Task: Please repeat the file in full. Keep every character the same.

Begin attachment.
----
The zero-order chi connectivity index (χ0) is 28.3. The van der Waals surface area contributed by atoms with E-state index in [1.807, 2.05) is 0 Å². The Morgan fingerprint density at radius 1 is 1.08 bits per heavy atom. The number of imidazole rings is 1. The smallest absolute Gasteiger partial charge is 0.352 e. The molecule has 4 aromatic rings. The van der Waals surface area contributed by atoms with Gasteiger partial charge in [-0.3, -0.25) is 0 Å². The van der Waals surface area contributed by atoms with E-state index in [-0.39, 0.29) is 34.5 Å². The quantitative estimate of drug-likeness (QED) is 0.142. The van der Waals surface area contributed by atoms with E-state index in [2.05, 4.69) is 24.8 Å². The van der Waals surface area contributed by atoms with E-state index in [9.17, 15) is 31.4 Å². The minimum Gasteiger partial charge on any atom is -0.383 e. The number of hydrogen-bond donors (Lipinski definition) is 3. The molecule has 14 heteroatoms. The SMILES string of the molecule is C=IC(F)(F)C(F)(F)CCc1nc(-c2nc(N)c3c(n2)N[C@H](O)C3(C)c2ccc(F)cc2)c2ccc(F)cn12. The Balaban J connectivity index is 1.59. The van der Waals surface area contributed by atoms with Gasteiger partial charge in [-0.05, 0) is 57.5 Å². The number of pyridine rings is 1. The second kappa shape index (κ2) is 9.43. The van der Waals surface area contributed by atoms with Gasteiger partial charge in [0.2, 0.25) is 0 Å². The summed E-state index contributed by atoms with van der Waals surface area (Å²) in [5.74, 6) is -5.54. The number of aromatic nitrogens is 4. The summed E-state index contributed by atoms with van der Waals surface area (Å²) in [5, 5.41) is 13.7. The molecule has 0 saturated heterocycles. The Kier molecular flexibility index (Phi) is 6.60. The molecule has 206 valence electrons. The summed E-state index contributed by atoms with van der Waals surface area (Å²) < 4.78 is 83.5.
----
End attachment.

The zero-order chi connectivity index (χ0) is 28.3. The van der Waals surface area contributed by atoms with E-state index in [1.807, 2.05) is 0 Å². The Morgan fingerprint density at radius 1 is 1.08 bits per heavy atom. The number of imidazole rings is 1. The smallest absolute Gasteiger partial charge is 0.352 e. The molecule has 4 aromatic rings. The van der Waals surface area contributed by atoms with Gasteiger partial charge in [-0.3, -0.25) is 0 Å². The van der Waals surface area contributed by atoms with E-state index in [-0.39, 0.29) is 34.5 Å². The quantitative estimate of drug-likeness (QED) is 0.142. The van der Waals surface area contributed by atoms with E-state index in [2.05, 4.69) is 24.8 Å². The van der Waals surface area contributed by atoms with E-state index in [9.17, 15) is 31.4 Å². The minimum Gasteiger partial charge on any atom is -0.383 e. The number of hydrogen-bond donors (Lipinski definition) is 3. The molecule has 14 heteroatoms. The SMILES string of the molecule is C=IC(F)(F)C(F)(F)CCc1nc(-c2nc(N)c3c(n2)N[C@H](O)C3(C)c2ccc(F)cc2)c2ccc(F)cn12. The Balaban J connectivity index is 1.59. The van der Waals surface area contributed by atoms with Gasteiger partial charge in [-0.05, 0) is 57.5 Å². The number of pyridine rings is 1. The second kappa shape index (κ2) is 9.43. The van der Waals surface area contributed by atoms with Gasteiger partial charge in [0.2, 0.25) is 0 Å². The summed E-state index contributed by atoms with van der Waals surface area (Å²) in [5.74, 6) is -5.54. The number of aromatic nitrogens is 4. The summed E-state index contributed by atoms with van der Waals surface area (Å²) in [5, 5.41) is 13.7. The molecule has 0 saturated heterocycles. The Kier molecular flexibility index (Phi) is 6.60. The molecule has 206 valence electrons. The summed E-state index contributed by atoms with van der Waals surface area (Å²) < 4.78 is 83.5.